From most accounts, the NFL viewership plummet seems to be caused by a perfect storm of three converging factors.
Tackle football has the highest rate of injury amongst mainstream sports with a whopping 18.8 injuries per 100 participants, per this American Sports Data study. A lot of emphasis has been put on concussions. A 2009 study out of the University of Michigan found ex-NFL players over age 50 were diagnosed with dementia at a rate five times the national average.
That's just brain damage.
In a sport where someone is being hit on every play, the amount of debilitating, season-ending injuries to ligaments and tendons is staggering.
That doesn't include the day-to-day injuries that pile up for players. In this 2013 Washington Post article, several NFL and ex-NFL players describe the culture revolving around the use of opioids and other painkillers.
This rash of injuries has led to the departure of several superstars in the NFL, such as Calvin Johnson and Patrick Willis. These players have the caliber of talent that would headline a Sunday night game. Instead, they have retired from the league at the age of 30 due to nagging injuries.
The sport itself is flawed when players that only play 16 games a year (compared to other professional sports leagues that play 80-plus games a year) are getting hurt at this kind of clip.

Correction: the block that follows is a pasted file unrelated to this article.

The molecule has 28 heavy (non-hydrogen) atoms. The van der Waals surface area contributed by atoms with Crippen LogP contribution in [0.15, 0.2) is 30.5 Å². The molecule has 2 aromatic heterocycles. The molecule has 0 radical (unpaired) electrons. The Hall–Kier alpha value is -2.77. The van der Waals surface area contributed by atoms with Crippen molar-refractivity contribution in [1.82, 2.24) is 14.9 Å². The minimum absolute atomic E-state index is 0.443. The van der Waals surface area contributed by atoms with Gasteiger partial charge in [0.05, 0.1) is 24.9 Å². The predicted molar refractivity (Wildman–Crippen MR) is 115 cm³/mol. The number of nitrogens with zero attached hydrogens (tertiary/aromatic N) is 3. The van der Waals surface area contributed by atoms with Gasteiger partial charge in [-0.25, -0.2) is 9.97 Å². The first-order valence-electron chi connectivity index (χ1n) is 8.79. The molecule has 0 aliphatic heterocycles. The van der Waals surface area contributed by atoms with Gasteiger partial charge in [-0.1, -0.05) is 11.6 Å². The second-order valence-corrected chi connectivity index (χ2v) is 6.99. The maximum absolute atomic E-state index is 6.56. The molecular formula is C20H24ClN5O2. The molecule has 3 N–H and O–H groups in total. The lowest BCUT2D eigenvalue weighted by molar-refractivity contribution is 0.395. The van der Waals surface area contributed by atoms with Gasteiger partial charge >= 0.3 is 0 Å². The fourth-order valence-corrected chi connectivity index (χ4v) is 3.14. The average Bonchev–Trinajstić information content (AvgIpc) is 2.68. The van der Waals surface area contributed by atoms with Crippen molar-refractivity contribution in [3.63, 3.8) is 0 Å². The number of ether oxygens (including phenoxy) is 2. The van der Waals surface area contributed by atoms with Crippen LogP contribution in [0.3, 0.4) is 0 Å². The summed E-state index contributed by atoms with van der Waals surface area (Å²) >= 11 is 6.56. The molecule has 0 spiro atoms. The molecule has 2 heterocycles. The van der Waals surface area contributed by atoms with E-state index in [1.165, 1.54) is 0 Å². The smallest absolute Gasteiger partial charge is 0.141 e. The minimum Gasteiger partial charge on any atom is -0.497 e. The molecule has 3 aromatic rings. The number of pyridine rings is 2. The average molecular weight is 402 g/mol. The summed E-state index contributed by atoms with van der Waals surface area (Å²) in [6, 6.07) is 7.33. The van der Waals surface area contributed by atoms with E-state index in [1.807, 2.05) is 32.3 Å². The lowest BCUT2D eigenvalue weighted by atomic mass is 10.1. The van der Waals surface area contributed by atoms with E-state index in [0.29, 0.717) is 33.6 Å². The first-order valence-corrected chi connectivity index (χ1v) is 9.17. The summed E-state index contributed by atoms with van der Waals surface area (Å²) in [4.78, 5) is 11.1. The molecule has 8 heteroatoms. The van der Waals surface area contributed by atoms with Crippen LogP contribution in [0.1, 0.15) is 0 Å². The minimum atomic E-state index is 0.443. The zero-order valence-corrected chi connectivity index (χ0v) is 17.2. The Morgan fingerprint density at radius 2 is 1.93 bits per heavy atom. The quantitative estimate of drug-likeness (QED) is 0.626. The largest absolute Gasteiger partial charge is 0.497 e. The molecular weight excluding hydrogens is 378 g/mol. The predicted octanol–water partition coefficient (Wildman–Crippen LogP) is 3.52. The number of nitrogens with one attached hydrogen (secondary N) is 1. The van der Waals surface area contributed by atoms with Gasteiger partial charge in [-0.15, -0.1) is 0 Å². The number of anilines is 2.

Lack of Star Power and Mediocre Teams
So, with some stars like Willis, Johnson and Peyton Manning retiring, and others like Adrian Peterson and Ben Roethlisberger being injured for extended periods of time, and others like Tom Brady and LeVeon Bell receiving suspensions, where is the star power coming from?
Unfortunately, the NFL and NFLPA (player's association) have negotiated a salary cap that spreads the amount of headline-worthy talent amongst 32 teams.
Thus, there are very few super teams. Take this year, for example. The team with the best record, the Dallas Cowboys, is winning with a rookie quarterback and rookie running back leading the way. That is unprecedented.
In a league where there are arguably eight-10 truly elite quarterbacks, there is very little chance that you will have two of those guys facing off on a Sunday or Monday night matchup. Instead, quarterbacks like Andy Dalton and Eli Manning go head to head like we saw this past Monday. The only competition in that game was to see who would throw more interceptions.
Officiating and Celebration Penalties
The league has made it a point of cracking down on celebration penalties this year. Players can receive flags or fines for such acts as dunking the ball on the goal posts, dancing, waving, hugging, falling or anything that can even remotely be seen as taunting, like this Terrell Pryor play from earlier this season.
Players like Terrell Owens and Chad Ochocinco used to draw fans by their antics alone. Nowadays, players like Odell Beckham and Antonio Brown are condemned for even dancing.
And with more and more stars leaving the league, these restrictions on personality are bringing the dawn of a new era in NFL player - an era where every player acts the same and there is no discernable difference from athlete to athlete.
The NFL must overhaul the way they treat injuries and celebrations in the league, if they have any hope of reversing this ratings trend. If they don't, Sunday nights in a living room in Fredonia will be spent watching "The Walking Dead" rather than "Sunday Night Football" for years to come.